Based on a combination of factors, organizations might optionally decide that MFA is only required in certain high-risk scenarios, when accessing certain applications or databases, or when employees login remotely, offsite, or when accessing internal systems for the first time using a new device.
MFA can also be used to set a limit on where a user can access your information from. If your employees are out in the field, and they use their own devices for work, your data is at a higher risk of theft, particularly when employees connect from external WIFI networks that are not secure.
MFA can be used to restrict user access based on their location. This means that if a user tries to access company data from an off-site location, you can easily verify whether or not they are actually an employee by requiring biometric authentication.
Organizations who are considering MFA often decide to implement more sophisticated logins – for example, a single-login or sign-on; which is not only secure but actually makes signing into multiple systems easy, using one set of login credentials.
Single-sign-on authenticates the person accessing the information via MFA. Once it is confirmed that a user is authorized to access the content, they are automatically granted access to other systems associated with their user profile. This means they have access to multiple applications, without the need to log in to each one separately.
Many people now believe that passwords are dead – and for good reason. Aside from obvious risk factors involved with writing down login credentials or sharing them with unauthorized users, managing different and complex passwords for all your applications and devices means employees need to remember all of them – not exactly an easy job. This is exactly why corporate help-desks are bogged down with password reset requests – and why people have a hard time following best-practices for frequently resetting their passwords in apps that don’t require it. When an organization selects a SSO solution that features biometric authentication, it’s an opportunity to eliminate employee passwords completely.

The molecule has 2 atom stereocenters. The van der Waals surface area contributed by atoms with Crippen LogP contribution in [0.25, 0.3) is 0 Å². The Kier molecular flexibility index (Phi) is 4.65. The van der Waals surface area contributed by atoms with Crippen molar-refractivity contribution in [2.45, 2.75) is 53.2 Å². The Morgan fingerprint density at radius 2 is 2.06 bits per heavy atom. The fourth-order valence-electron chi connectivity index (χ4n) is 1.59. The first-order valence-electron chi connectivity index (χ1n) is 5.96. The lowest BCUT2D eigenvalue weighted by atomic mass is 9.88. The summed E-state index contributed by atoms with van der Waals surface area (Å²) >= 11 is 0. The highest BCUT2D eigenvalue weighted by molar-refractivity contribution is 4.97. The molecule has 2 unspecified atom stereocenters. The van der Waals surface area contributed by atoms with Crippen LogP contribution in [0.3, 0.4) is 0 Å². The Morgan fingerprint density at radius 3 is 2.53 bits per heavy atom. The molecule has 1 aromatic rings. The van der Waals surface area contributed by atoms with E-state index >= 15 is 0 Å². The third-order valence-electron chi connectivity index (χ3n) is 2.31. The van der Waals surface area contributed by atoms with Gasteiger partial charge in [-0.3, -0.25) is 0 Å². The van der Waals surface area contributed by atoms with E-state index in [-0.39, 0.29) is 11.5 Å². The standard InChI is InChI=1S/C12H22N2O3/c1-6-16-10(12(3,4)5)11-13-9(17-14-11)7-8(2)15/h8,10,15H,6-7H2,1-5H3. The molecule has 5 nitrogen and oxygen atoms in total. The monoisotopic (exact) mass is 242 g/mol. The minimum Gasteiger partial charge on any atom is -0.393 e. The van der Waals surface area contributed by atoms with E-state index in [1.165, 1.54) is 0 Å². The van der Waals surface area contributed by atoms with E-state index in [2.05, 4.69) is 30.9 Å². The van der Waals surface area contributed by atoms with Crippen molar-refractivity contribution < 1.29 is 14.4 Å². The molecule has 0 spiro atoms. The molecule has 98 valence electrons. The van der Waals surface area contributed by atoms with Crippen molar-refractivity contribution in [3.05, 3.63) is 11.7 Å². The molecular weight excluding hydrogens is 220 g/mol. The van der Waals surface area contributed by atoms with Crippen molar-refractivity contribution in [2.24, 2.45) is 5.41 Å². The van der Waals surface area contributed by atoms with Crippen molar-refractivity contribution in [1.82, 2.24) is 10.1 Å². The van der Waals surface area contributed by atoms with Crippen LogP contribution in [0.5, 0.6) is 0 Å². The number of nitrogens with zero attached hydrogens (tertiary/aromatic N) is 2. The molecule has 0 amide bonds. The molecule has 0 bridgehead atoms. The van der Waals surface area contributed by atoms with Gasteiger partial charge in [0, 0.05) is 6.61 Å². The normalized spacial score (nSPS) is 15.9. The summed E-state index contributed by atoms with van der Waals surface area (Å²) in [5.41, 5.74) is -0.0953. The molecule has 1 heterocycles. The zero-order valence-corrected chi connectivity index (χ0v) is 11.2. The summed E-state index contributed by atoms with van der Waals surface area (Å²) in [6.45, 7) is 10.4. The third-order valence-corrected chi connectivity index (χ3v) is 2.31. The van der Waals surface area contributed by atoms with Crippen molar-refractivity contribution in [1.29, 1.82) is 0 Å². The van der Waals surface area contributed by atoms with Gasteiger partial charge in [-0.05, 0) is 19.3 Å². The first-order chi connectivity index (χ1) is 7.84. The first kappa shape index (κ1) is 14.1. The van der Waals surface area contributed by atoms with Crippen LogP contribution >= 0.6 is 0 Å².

For these reasons, a SSO type of solution is very practical – especially since the most challenging part of successfully implementing MFA is simplifying the login process.
MFA Is a Vital Aspect of Effective Cybersecurity
As cybercrimes continue to increase, organizations are beginning to realize the full scope of the threats that they now face. Modern cyber criminals don’t just target big corporations. 31% of businesses with an employee count of less than 250 have been popular targets of cybercrime.
It is also important to understand that cybercriminals aren’t just stealing critical data. Often, they aim to corrupt your data, or destroy it entirely. This is often carried out by installing difficult-to-detect malicious software (malware) that disrupts business and services, and spreads fear and propaganda.
As a result, the market for multifactor authentication is expected to reach $12.51 billion in the next 4 years.
A Great Step Towards Enhancing Mobile Engagement
Like it or not, we are in the middle of a digital transformation that’s not slowing down; and we are in it for the long haul. (If you’re part of the vast majority that can’t go anywhere without their smartphone, we’re willing to bet that you like it.) As part of all this, we have, collectively, become used to having access to all the resources and information we want and need – on the go, from anywhere in the world, any time we want it. This is the height of digital convenience, and something that has brought about many positive changes in the world of business and in society It also continues to introduce new challenges in terms of data security. MFA offers a streamlined method of ensuring user authentication –allowing you to ensure security with greater certainty, without sacrificing ease of access.